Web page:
I frequently write about the state of multiemployer plans in the U.S. There is a “grading” system that makes it easy to identify more successful plans (Green) from those that are in trouble, which are defined in not so favorable terms as Critical and Declining. Regrettably, we don’t have a similar warning system for our public funds, although many of us know that states such as Connecticut, Illinois, and my home state, New Jersey, would certainly not receive a grade of green, but likely one that has them more appropriately designated as being on life support.
Pension plans used to be managed like a lottery system where future promises (liabilities) were known and a present value calculation was used to determine the assets needed to defease that promise. Those assets were then basically set aside until the promised payout was due. Regrettably, we’ve gotten away from that course of action and decided that generating the highest return was the more effective approach to ensuring that future promises were funded and paid. Unfortunately, what has happened is that the funded status for these systems has deteriorated, returns have fallen short, plans have had to reduce benefits, add tiers, and contribute significantly more to these pension plans.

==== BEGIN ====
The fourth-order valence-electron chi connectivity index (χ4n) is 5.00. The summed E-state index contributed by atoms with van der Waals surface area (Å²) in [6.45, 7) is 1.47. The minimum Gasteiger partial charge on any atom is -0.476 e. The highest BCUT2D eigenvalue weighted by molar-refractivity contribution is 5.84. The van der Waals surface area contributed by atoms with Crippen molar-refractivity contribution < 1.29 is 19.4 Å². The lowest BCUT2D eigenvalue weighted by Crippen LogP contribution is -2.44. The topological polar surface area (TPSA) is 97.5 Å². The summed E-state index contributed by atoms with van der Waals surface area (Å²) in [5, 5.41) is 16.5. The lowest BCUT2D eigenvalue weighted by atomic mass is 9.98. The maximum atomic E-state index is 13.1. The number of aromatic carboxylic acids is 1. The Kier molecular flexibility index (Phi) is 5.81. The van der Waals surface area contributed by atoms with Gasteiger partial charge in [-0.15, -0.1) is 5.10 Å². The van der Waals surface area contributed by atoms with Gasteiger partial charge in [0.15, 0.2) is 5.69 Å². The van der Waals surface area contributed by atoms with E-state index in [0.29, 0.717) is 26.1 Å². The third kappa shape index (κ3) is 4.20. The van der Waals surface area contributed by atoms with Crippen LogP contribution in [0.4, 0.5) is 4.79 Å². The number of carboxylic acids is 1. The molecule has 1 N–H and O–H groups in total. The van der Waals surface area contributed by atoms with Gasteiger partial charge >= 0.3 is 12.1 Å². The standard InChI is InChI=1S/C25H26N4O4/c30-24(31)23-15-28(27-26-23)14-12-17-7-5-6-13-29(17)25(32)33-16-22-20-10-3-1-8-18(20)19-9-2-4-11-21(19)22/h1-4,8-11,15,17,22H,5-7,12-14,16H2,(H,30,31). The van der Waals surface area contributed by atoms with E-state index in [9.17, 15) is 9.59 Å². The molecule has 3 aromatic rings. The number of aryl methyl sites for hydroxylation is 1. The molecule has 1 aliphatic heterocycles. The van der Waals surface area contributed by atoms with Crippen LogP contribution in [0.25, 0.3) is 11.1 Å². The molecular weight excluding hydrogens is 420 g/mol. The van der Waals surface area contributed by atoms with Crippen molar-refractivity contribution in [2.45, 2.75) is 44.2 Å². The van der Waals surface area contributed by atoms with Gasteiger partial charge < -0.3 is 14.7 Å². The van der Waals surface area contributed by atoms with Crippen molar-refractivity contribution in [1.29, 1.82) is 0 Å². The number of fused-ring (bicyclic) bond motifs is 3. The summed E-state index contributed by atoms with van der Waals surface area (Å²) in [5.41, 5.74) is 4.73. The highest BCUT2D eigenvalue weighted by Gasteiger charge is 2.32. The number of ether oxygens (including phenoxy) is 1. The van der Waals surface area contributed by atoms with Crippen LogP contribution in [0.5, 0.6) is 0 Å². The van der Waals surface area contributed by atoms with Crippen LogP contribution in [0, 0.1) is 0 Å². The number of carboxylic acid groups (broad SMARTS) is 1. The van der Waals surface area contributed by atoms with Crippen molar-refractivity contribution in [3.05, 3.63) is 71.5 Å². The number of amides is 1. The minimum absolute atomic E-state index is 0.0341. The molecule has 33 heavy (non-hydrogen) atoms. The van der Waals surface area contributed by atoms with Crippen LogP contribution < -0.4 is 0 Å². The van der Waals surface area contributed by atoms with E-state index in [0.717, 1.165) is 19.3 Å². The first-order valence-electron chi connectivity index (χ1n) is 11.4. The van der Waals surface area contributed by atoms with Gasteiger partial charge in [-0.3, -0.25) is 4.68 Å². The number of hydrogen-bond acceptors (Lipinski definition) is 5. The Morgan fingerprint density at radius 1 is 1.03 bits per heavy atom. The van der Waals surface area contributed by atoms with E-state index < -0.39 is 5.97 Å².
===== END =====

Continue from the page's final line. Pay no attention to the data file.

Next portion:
Many of the states have resorted to significantly increasing taxes to meet their pension promises. How has that worked? Well, according to data from the US Census Bureau, millions of Americans have fled high-tax states, such as Connecticut, Illinois, New Jersey, and New York to find more economically palatable locations, such as Texas, whose population growth was greater during the last decade than all of Connecticut. In fact, four of the six highest-tax states in 2010 were among the nine with population growth below 1 percent for the decade in which the US’s population grew by 6%. None of the 10 states with population growth over 11% for the last 10 years were among the 20 highest-tax states early in the decade and it shouldn’t be surprising to read that four were among the seven with no personal income or investment taxes.
So if public pension systems think that they can continue to ramp up taxes on their residents without consequence they will be sadly mistaken. Those days are over. Pension systems need to reduce the volatility of the plan’s asset allocation and the variability in both funded status and contribution expense. Doing the same old, same old has proven to be an unsuccessful approach. It is time to go back to the future! We can help!